Reffkin saying agent teams will take over can be pooh-pooh’ed away with talk of real estate license law or “my broker has my back” until you realize that the average agent team is on 50/50 splits with its buyer agents and on average sees about 25% in net profit margin for the team owner. Who has more money to spend on technology tools, on culture, on team-building, on training, on whatever else is necessary to run real estate brokerage operations? The agent team or the brokerage?

Dismissing that concern with “well, state law requires agents operate under a broker” simply ignores the fact that you can hire a broker as an employee to fulfill your legal requirements — in case you don’t want to take the oh-so-onerous step of getting your broker’s license as an experienced successful agent team leader.

Destroy Your Illusions

I’m not writing this out of some spite for Bernice Ross. I think she’s a genuinely wonderful person, with a good heart, smart about the real estate business as it is today, and trying to help brokers, agents, and the industry as a whole. Her insistence on focusing on the consumer is spot on, as an example.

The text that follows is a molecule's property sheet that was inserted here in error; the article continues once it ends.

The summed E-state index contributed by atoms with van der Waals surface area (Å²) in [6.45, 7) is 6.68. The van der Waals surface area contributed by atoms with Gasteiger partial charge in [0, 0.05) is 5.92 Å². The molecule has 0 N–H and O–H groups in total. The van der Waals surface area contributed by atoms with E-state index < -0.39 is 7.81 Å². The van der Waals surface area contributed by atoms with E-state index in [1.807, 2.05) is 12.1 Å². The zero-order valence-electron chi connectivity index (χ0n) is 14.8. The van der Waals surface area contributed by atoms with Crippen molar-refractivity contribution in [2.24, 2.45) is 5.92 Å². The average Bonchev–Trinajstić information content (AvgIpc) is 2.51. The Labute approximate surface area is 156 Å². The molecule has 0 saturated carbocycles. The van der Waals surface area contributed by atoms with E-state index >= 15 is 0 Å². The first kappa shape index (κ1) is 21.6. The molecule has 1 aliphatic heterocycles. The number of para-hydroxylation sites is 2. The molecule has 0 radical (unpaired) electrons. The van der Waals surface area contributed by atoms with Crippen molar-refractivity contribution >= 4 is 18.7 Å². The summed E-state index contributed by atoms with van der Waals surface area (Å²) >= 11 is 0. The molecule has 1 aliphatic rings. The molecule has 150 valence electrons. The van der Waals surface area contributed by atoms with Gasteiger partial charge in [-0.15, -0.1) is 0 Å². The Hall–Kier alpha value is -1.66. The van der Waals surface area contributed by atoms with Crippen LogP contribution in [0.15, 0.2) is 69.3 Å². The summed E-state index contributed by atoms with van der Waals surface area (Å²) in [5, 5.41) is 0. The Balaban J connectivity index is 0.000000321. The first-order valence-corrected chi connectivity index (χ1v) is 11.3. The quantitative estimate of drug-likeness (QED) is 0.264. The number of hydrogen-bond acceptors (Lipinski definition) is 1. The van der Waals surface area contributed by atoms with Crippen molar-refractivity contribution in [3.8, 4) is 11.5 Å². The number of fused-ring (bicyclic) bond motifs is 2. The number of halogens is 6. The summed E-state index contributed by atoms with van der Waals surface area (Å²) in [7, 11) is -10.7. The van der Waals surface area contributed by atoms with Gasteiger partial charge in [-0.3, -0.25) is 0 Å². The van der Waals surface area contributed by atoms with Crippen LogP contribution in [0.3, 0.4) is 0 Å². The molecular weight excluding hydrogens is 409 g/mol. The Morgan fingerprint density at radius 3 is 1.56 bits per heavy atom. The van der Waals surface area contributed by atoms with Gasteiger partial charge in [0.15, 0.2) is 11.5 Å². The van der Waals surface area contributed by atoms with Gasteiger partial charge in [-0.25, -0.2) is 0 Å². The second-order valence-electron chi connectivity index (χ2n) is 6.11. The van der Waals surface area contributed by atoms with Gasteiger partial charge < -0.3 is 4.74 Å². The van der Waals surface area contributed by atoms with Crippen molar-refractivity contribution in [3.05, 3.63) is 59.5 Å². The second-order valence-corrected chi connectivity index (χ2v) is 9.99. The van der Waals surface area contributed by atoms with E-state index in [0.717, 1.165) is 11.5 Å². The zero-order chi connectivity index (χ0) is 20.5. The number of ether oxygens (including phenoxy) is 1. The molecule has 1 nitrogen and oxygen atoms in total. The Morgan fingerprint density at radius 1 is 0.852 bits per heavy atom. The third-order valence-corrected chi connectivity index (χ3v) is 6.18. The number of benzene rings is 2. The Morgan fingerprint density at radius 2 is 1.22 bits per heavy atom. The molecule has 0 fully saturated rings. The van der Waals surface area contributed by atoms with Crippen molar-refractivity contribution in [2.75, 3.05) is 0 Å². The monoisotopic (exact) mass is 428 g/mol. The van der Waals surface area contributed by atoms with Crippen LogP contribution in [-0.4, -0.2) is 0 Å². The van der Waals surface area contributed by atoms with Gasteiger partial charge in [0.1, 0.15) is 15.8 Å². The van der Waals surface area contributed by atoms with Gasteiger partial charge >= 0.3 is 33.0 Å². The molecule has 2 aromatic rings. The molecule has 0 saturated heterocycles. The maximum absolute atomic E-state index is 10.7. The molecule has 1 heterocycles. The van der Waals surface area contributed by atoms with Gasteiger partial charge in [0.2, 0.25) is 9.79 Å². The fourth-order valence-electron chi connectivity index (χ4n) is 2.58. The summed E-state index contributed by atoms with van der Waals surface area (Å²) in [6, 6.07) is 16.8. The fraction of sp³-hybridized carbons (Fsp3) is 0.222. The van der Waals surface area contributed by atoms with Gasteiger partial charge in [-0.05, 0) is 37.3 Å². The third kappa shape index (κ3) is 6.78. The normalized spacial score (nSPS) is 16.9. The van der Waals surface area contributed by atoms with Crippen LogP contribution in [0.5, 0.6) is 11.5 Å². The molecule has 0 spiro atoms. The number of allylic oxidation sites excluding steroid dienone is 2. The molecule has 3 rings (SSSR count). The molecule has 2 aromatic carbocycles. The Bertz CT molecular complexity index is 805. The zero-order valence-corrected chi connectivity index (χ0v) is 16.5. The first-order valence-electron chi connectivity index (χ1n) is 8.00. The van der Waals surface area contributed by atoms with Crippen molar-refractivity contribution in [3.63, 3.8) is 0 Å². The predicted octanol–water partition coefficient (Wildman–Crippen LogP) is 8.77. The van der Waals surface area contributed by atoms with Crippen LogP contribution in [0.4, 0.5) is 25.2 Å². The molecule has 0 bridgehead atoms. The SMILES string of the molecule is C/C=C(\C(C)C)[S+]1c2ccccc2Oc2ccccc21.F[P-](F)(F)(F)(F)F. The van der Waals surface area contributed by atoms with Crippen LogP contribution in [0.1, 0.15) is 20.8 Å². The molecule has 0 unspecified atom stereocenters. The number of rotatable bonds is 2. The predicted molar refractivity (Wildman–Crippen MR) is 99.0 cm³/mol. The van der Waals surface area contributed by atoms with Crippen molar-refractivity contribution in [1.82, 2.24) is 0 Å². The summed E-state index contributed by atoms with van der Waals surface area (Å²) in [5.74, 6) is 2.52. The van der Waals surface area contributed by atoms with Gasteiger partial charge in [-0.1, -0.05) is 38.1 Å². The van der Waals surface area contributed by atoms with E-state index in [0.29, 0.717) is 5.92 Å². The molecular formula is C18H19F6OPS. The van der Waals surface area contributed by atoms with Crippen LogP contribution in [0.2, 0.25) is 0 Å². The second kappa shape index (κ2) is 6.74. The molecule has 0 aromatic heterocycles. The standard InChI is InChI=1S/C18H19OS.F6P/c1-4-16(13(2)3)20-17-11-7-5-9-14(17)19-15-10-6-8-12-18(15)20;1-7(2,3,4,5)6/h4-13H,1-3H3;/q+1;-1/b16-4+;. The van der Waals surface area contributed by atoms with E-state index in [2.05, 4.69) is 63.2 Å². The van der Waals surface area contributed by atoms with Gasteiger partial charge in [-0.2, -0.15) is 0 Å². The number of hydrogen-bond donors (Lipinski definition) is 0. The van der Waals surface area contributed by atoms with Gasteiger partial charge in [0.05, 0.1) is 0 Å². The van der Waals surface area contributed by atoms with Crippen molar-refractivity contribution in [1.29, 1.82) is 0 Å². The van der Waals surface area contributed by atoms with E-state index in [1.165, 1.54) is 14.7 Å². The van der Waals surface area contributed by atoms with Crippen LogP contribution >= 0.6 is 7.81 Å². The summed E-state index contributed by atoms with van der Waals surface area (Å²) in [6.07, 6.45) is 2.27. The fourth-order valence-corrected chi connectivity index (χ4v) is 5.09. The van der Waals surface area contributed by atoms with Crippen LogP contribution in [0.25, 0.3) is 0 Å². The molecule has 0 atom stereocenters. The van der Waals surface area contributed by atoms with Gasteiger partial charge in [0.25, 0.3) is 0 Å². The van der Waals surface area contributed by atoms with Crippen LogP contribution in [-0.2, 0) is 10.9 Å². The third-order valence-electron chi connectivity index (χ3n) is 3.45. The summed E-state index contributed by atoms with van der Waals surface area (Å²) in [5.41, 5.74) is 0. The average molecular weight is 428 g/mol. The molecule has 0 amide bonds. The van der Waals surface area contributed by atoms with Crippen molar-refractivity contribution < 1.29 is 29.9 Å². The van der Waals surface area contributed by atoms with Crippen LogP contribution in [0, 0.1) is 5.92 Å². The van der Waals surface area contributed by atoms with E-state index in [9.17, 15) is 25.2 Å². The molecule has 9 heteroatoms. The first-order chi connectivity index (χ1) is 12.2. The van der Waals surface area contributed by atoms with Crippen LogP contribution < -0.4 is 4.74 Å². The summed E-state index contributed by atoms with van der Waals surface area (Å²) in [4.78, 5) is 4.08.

I write this because she is preaching comfortable illusions that have been preached for years about real estate brokerage. Culture and values are wonderful, necessary, and can contribute to profitability. But we can’t delude ourselves on the central goal, the core mission, of any for-profit business. Profitability is the whole point, and culture must support profitability… or be changed so that it does.

Because brokerages that don’t turn a profit go out of business. What do the culture and values matter then?

Destroy your illusions. Destroy them even if you love them. Destroy them even if those illusions comfort you and make you happy and make you believe everything’s gonna be all right.